(WAVY) — Many of us have become familiar with telehealth during the COVID-19 pandemic.
We see doctors virtually via our cell phones or laptops, but the coronavirus didn’t even exist when Sentara launched the nation’s first “e-ICU” 20 years ago on Friday.
From a room at Sentara Norfolk General Hospital, a group of nurses monitors 132 patients at seven different Sentara hospitals. Marcia McNelly was watching Williamsburg, Princess Anne and Obici when 10 On Your Side visited on Thursday.
“I’ve never even been to Obici hospital to even know where their ICU is,” McNelly told us.
But through high-resolution remote-controlled cameras, she can zoom in on a patient — she can even speak with the person and monitor their vital signs.
“We have to be responsive in a timely manner to a patient who is going bad,” e-ICU Medical Director, Dr. Steven Furman told WAVY.com. He has been with the program since it started 20 years ago.
“There are things obviously I cannot do. I cannot touch a patient, cannot do the procedures on critically ill patients that may be required,” he said. However, treating patients virtually allows him to help more people.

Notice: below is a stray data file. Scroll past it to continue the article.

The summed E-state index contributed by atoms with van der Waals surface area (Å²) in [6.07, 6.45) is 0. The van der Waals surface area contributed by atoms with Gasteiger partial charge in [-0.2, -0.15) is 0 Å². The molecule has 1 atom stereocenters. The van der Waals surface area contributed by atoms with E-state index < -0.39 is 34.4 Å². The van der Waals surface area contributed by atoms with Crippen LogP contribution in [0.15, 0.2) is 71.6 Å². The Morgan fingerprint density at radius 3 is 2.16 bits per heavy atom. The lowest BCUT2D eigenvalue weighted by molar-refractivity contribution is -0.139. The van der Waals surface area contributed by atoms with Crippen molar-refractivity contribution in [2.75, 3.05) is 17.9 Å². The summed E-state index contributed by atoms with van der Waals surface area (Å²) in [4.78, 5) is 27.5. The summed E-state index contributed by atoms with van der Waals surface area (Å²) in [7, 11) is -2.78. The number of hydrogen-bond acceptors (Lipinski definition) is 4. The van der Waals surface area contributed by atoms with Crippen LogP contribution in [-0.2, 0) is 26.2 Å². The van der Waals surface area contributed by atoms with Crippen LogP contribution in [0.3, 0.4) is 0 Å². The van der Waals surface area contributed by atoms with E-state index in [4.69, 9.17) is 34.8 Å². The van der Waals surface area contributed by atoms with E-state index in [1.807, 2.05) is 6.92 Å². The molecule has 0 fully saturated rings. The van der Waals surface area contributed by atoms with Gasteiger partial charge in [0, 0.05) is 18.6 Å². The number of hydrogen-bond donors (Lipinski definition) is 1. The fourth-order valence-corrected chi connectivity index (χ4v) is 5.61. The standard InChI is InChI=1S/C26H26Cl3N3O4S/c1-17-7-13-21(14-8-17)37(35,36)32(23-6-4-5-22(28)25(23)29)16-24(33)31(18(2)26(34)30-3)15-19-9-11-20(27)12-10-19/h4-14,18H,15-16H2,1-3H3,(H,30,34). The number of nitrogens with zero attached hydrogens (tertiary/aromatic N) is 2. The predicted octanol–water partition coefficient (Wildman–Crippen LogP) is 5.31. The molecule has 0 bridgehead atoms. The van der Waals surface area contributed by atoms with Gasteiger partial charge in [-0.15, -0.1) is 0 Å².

“Critical care physicians are a somewhat rare breed and in order to continuously evaluate patients all across all the hospitals, we needed some way to leverage the expertise,” he said.
Since the e-ICU opened, Sentara estimates a 26-percent decrease in hospital deaths and a 17-percent decrease in the length of a hospital stay.
Furman said those decreases save money and can reduce a patient’s chance of getting a hospital-acquired infection.
It’s definitely helped during the coronavirus pandemic by reducing the amount of time staff must spend at patients’ bedsides.
Dozens of hospital systems now use this model — but Sentara was the first — bringing telemedicine to Hampton Roads long before most even dreamed of it.
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